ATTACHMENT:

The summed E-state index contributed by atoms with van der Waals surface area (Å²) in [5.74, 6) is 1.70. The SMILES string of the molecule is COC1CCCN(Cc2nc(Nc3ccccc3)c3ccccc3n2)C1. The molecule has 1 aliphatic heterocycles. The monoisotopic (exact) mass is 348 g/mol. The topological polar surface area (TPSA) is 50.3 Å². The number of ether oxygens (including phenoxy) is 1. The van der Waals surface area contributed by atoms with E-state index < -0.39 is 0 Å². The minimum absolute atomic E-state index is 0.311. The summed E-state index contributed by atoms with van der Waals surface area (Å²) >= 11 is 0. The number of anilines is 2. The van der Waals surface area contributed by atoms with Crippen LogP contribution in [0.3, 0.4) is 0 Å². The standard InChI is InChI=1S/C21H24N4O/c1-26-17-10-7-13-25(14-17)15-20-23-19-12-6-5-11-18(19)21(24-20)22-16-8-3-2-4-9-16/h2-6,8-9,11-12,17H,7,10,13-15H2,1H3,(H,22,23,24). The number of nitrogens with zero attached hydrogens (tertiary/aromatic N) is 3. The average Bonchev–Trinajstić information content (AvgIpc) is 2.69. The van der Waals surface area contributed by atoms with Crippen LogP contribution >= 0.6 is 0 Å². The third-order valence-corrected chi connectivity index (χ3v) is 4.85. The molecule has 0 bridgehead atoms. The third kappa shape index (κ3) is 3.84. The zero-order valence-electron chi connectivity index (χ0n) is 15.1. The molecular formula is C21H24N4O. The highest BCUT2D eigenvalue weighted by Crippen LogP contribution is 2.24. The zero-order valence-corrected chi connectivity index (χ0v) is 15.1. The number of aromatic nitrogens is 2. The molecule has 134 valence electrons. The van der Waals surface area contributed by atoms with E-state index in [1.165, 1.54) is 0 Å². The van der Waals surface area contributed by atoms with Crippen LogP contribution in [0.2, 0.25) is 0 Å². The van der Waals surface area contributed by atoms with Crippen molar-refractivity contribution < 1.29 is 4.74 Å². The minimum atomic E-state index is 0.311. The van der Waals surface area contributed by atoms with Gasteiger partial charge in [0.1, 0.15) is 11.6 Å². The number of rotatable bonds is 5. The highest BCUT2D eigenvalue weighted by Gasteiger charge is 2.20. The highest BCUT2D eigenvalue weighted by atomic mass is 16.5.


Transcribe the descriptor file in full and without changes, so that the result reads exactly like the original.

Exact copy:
The summed E-state index contributed by atoms with van der Waals surface area (Å²) in [5.74, 6) is 1.70. The SMILES string of the molecule is COC1CCCN(Cc2nc(Nc3ccccc3)c3ccccc3n2)C1. The molecule has 1 aliphatic heterocycles. The monoisotopic (exact) mass is 348 g/mol. The topological polar surface area (TPSA) is 50.3 Å². The number of ether oxygens (including phenoxy) is 1. The van der Waals surface area contributed by atoms with E-state index < -0.39 is 0 Å². The minimum absolute atomic E-state index is 0.311. The summed E-state index contributed by atoms with van der Waals surface area (Å²) >= 11 is 0. The number of anilines is 2. The van der Waals surface area contributed by atoms with Crippen LogP contribution in [0.3, 0.4) is 0 Å². The standard InChI is InChI=1S/C21H24N4O/c1-26-17-10-7-13-25(14-17)15-20-23-19-12-6-5-11-18(19)21(24-20)22-16-8-3-2-4-9-16/h2-6,8-9,11-12,17H,7,10,13-15H2,1H3,(H,22,23,24). The number of nitrogens with zero attached hydrogens (tertiary/aromatic N) is 3. The average Bonchev–Trinajstić information content (AvgIpc) is 2.69. The van der Waals surface area contributed by atoms with Crippen LogP contribution >= 0.6 is 0 Å². The third-order valence-corrected chi connectivity index (χ3v) is 4.85. The molecule has 0 bridgehead atoms. The third kappa shape index (κ3) is 3.84. The zero-order valence-electron chi connectivity index (χ0n) is 15.1. The molecular formula is C21H24N4O. The highest BCUT2D eigenvalue weighted by Crippen LogP contribution is 2.24. The zero-order valence-corrected chi connectivity index (χ0v) is 15.1. The number of aromatic nitrogens is 2. The molecule has 134 valence electrons. The van der Waals surface area contributed by atoms with E-state index in [1.165, 1.54) is 0 Å². The van der Waals surface area contributed by atoms with Crippen LogP contribution in [0.2, 0.25) is 0 Å². The van der Waals surface area contributed by atoms with Crippen molar-refractivity contribution < 1.29 is 4.74 Å². The minimum atomic E-state index is 0.311. The van der Waals surface area contributed by atoms with Gasteiger partial charge in [0.1, 0.15) is 11.6 Å². The number of rotatable bonds is 5. The highest BCUT2D eigenvalue weighted by Gasteiger charge is 2.20. The highest BCUT2D eigenvalue weighted by atomic mass is 16.5.